Skip to main content
Premium Trial:

Request an Annual Quote

Fisher and Nanogen Will Share IP, Technologies to Co-Develop Molecular Dxs

NEW YORK (GenomeWeb News) – Nanogen and Fisher Scientific International today said they will share each other's technology and patent rights in order to develop, manufacture, and market new molecular diagnostic products.
As part of the deal, which complements Fisher's equity investment in Nanogen in March, Fisher “may provide” Nanogen up to $10 million during 2007 and 2008 to research and develop infectious disease and molecular diagnostic tests “that will be mutually agreed upon.”
Additionally, Nanogen and Fisher’s Athena Diagnostics subsidiary plan to manufacture and market products based on Athena's biomarkers for research and for in vitro diagnostic use.
Athena has markers in neurology and endocrinology that it has incorporated into its testing service, several of which could be incorporated into assays for use on Nanogen's NanoChip400 microarray platform, Fisher and Nanogen said.
“Likewise,” Nanogen has access to a “wide range of markers” that could be used to create tests for the Athena Diagnostics testing service.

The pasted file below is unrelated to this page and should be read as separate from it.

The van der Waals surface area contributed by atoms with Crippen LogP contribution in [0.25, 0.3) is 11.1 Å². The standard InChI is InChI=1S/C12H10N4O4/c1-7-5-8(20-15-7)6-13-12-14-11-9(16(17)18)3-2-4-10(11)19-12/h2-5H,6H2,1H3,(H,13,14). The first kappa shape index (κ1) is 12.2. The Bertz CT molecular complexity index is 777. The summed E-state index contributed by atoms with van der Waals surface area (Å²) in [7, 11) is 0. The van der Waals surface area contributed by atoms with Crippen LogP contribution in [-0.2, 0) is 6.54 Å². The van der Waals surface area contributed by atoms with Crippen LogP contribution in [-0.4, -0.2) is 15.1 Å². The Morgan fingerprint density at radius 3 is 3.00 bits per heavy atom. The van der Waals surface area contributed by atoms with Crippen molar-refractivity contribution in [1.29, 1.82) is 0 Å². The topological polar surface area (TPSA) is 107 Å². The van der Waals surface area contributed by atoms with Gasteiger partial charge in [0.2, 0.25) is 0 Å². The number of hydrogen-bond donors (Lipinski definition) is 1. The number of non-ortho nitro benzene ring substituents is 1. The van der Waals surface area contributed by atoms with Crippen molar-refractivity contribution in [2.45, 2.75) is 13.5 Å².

Additional details were not disclosed.

The Scan

Genome Sequences Reveal Range Mutations in Induced Pluripotent Stem Cells

Researchers in Nature Genetics detect somatic mutation variation across iPSCs generated from blood or skin fibroblast cell sources, along with selection for BCOR gene mutations.

Researchers Reprogram Plant Roots With Synthetic Genetic Circuit Strategy

Root gene expression was altered with the help of genetic circuits built around a series of synthetic transcriptional regulators in the Nicotiana benthamiana plant in a Science paper.

Infectious Disease Tracking Study Compares Genome Sequencing Approaches

Researchers in BMC Genomics see advantages for capture-based Illumina sequencing and amplicon-based sequencing on the Nanopore instrument, depending on the situation or samples available.

LINE-1 Linked to Premature Aging Conditions

Researchers report in Science Translational Medicine that the accumulation of LINE-1 RNA contributes to premature aging conditions and that symptoms can be improved by targeting them.